Death Sentences in Chinese Milk Case
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By DAVID BARBOZA, New York Times
Published: January 22, 2009
BEIJING — A Chinese court sentenced two men to death and a top dairy company executive to life in prison on Thursday for endangering public safety in a tainted milk scandal that killed at least six children, according to state-run news media. Another man was given a suspended death sentence and eight other defendants received lengthy jail terms.
The Intermediate People’s Court in Shijiazhuang, in the northern province of Hebei, said the defendants had intentionally produced or sold dairy products laced with a toxic chemical called melamine, which was used to give falsely high protein readings but which caused kidney stones and other ailments in about 300,000 children last year.
Among those to receive the death penalty was Zhang Yujun, a dairy middleman who the government called one of the “principal criminals” in the scandal. He was convicted of selling 600 tons of melamine-tainted “protein powder” to dairy companies.
Another dairy producer, Geng Jinpin, was also sentenced to death. A third man, Gao Junjie, received the death penalty with a two-year reprieve, which means he could be spared execution.
Tian Wenhua, the 66-year-old former chairwoman of the Sanlu Group, one of China’s largest dairy companies, was sentenced to life in prison for her failure to stop producing and selling the tainted goods even after her company learned that the products were flawed.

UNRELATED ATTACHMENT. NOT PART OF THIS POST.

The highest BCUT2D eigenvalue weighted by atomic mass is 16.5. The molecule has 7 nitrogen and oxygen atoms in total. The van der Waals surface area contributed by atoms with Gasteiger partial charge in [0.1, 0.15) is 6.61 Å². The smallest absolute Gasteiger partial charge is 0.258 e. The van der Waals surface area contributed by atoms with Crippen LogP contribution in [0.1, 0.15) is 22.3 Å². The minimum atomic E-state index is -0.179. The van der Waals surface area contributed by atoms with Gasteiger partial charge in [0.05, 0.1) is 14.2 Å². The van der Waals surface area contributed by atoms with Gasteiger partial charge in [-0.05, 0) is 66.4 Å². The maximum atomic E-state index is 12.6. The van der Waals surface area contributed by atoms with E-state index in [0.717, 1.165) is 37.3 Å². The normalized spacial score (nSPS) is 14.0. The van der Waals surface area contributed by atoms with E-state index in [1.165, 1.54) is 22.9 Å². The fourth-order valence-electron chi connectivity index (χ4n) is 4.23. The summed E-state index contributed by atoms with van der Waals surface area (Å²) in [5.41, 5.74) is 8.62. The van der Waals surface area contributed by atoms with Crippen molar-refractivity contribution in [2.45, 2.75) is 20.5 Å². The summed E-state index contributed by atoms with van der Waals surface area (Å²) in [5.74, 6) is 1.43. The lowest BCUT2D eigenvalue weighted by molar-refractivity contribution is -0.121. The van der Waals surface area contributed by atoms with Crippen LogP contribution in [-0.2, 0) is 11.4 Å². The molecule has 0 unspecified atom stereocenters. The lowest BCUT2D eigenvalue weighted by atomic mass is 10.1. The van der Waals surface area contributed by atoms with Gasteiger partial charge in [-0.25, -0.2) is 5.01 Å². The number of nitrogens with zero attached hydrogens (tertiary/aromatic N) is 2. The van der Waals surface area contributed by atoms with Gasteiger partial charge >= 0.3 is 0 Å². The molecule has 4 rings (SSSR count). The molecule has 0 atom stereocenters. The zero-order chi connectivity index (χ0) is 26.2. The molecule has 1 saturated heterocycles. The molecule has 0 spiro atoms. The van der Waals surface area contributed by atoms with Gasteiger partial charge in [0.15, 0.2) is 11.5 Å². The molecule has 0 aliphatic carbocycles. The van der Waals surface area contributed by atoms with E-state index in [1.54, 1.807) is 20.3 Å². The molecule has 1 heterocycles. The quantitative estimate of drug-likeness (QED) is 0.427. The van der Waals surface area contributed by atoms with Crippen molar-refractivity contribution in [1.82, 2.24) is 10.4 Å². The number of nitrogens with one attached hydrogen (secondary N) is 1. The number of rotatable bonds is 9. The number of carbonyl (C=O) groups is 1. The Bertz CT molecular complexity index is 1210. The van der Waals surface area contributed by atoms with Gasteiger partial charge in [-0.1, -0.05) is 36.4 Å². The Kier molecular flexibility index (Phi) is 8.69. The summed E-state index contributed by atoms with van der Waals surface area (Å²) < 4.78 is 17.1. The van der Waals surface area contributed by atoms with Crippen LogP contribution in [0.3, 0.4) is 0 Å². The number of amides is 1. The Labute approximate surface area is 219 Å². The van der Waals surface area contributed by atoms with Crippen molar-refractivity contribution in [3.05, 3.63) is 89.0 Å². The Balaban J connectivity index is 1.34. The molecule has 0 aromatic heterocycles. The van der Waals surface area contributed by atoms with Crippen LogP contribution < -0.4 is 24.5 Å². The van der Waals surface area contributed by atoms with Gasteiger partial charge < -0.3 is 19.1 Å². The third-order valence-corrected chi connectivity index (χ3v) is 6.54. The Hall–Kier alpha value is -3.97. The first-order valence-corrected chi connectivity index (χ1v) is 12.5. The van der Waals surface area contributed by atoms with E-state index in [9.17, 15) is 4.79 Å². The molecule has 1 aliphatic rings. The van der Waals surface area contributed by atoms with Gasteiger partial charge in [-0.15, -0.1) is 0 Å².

Ms. Tian was the highest-ranking corporate executive to have been brought to trial in the scandal. She pled guilty in December to charges that she had acted improperly in the case and was also fined about $3 million. All the deaths in the milk scandal so far have been linked to Sanlu, which was found to have sold the milk products with the highest concentrations of melamine.
Three other former executives at Sanlu were sentenced to five to 15 years in prison. One of those executives, Wang Yuliang, had appeared at the court in Shijiazhuang in December in a wheelchair after what the Chinese state-controlled media said was a failed suicide attempt.
The tough sentences were the government’s latest effort to deal with a scandal that erupted last September, triggering a global recall of Chinese-made dairy products, shaking consumer confidence and devastating the nation’s fast-growing dairy industry.
But parents of some victims of the scandal protested Thursday afternoon outside the courthouse in Shijiazhuang, where Sanlu is headquartered, saying they were dissatisfied with the verdict.
“I feel sorry for them, but they are just scapegoats,” said Liu Donglin, 28, who says his 21-month old son suffered from kidney stones after drinking tainted milk powder. “The ones who should take the responsibility are the government, like the quality supervision bureau and the Health Ministry. I spent nearly $3,000 taking care of my son and the government only compensated me with $300.”
Some lawyers and victims of the scandal have accused Beijing of failing to properly regulate the nation’s dairy industry and some believe the government covered up the scandal before the Beijing Olympics last August, disclosing the news in September.
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